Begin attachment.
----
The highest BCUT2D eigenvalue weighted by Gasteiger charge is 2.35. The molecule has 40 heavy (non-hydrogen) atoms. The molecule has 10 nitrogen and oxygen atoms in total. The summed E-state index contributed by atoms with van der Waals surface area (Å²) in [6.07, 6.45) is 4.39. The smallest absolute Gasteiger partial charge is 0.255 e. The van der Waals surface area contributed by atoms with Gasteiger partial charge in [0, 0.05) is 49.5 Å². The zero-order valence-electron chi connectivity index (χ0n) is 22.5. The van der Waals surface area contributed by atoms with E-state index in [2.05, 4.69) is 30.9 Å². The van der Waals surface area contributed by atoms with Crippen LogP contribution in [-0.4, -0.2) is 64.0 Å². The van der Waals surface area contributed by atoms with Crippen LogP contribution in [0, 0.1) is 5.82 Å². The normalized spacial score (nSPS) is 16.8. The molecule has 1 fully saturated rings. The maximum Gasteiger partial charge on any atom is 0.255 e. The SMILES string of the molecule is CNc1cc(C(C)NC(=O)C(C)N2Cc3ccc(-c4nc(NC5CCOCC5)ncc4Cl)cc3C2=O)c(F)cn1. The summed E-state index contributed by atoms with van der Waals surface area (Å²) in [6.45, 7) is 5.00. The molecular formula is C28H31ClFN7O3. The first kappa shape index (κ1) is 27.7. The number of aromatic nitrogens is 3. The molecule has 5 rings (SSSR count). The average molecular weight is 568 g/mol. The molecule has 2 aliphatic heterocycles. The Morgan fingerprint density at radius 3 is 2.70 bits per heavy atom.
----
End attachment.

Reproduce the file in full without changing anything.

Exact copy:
The highest BCUT2D eigenvalue weighted by Gasteiger charge is 2.35. The molecule has 40 heavy (non-hydrogen) atoms. The molecule has 10 nitrogen and oxygen atoms in total. The summed E-state index contributed by atoms with van der Waals surface area (Å²) in [6.07, 6.45) is 4.39. The smallest absolute Gasteiger partial charge is 0.255 e. The van der Waals surface area contributed by atoms with Gasteiger partial charge in [0, 0.05) is 49.5 Å². The zero-order valence-electron chi connectivity index (χ0n) is 22.5. The van der Waals surface area contributed by atoms with E-state index in [2.05, 4.69) is 30.9 Å². The van der Waals surface area contributed by atoms with Crippen LogP contribution in [-0.4, -0.2) is 64.0 Å². The van der Waals surface area contributed by atoms with Crippen LogP contribution in [0, 0.1) is 5.82 Å². The normalized spacial score (nSPS) is 16.8. The molecule has 1 fully saturated rings. The maximum Gasteiger partial charge on any atom is 0.255 e. The SMILES string of the molecule is CNc1cc(C(C)NC(=O)C(C)N2Cc3ccc(-c4nc(NC5CCOCC5)ncc4Cl)cc3C2=O)c(F)cn1. The summed E-state index contributed by atoms with van der Waals surface area (Å²) in [6.45, 7) is 5.00. The molecular formula is C28H31ClFN7O3. The first kappa shape index (κ1) is 27.7. The number of aromatic nitrogens is 3. The molecule has 5 rings (SSSR count). The average molecular weight is 568 g/mol. The molecule has 2 aliphatic heterocycles. The Morgan fingerprint density at radius 3 is 2.70 bits per heavy atom.